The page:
Scientific theories make predictions about the real world that depend upon our knowing certain parameters governing the behavior. Sometimes, like in Newton's laws, these parameters (the force due to gravity and the masses of the objects) are known. But in many cases, some or many of the parameters are either unknown or significantly uncertain.
Some years back, Colin Hill (then a Physics graduate student of mine, now CEO of Gene Network Sciences) got interested in biology. He dragged me out to talk with Rick Cerione (then in Molecular Medicine at the Vet college) and his student Guillermo Calero about how proteins interact to transmit signals inside cells (and how, when they mutate, cells can become cancerous). Another student, Kevin Brown, soon got involved, and we stumbled onto the existence of sloppy models...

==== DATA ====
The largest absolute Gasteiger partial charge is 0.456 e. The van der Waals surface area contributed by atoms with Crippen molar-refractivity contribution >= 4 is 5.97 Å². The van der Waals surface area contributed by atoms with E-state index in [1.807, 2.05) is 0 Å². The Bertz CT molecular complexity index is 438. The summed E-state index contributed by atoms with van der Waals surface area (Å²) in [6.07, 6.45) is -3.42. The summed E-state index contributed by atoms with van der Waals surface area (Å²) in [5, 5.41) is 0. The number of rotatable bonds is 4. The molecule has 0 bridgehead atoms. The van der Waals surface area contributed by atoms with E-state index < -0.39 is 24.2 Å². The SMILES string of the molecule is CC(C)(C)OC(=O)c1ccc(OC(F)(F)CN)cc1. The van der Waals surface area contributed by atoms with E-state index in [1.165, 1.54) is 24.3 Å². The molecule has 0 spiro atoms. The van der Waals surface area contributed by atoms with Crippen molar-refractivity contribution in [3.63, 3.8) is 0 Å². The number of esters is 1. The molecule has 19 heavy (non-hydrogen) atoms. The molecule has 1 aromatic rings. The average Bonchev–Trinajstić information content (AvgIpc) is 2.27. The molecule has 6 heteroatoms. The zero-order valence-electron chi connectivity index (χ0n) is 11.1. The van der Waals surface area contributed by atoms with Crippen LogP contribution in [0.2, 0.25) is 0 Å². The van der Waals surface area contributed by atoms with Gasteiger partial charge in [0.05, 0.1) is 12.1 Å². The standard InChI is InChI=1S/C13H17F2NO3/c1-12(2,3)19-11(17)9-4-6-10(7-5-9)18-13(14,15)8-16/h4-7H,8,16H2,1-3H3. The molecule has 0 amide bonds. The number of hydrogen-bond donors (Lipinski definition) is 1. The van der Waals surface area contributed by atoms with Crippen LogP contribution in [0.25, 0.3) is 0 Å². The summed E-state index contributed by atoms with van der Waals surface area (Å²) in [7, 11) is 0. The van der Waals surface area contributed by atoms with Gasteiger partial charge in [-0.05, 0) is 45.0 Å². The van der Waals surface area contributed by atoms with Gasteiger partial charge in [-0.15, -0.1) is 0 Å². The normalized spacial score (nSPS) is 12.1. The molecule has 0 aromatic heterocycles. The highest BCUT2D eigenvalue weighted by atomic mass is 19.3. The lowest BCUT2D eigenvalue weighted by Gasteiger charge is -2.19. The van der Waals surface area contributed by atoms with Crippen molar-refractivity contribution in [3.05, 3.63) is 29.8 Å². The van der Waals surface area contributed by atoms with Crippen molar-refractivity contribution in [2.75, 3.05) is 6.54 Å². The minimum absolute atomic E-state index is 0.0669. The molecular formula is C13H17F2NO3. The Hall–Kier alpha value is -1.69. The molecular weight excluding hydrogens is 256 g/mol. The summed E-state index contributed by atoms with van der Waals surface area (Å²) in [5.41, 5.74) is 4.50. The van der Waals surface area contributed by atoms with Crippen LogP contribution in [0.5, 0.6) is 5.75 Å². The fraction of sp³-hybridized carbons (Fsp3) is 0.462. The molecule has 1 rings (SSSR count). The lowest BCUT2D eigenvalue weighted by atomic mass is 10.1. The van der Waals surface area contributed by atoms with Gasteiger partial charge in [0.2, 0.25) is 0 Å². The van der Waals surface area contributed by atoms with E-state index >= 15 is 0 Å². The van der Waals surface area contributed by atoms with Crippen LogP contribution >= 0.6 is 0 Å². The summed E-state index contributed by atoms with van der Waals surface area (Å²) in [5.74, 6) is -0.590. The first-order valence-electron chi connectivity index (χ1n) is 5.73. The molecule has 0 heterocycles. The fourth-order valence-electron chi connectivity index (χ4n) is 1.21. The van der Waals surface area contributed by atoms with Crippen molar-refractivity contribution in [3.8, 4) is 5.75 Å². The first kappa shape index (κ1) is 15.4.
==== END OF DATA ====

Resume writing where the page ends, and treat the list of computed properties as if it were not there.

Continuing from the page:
|Sloppy models are multiparameter models, whose behavior depends only on a few stiff combinations of parameters, with many sloppy parameter directions largely unimportant for model predictions. We've found them ubiquitous in systems biology, in physics and in mathematics.|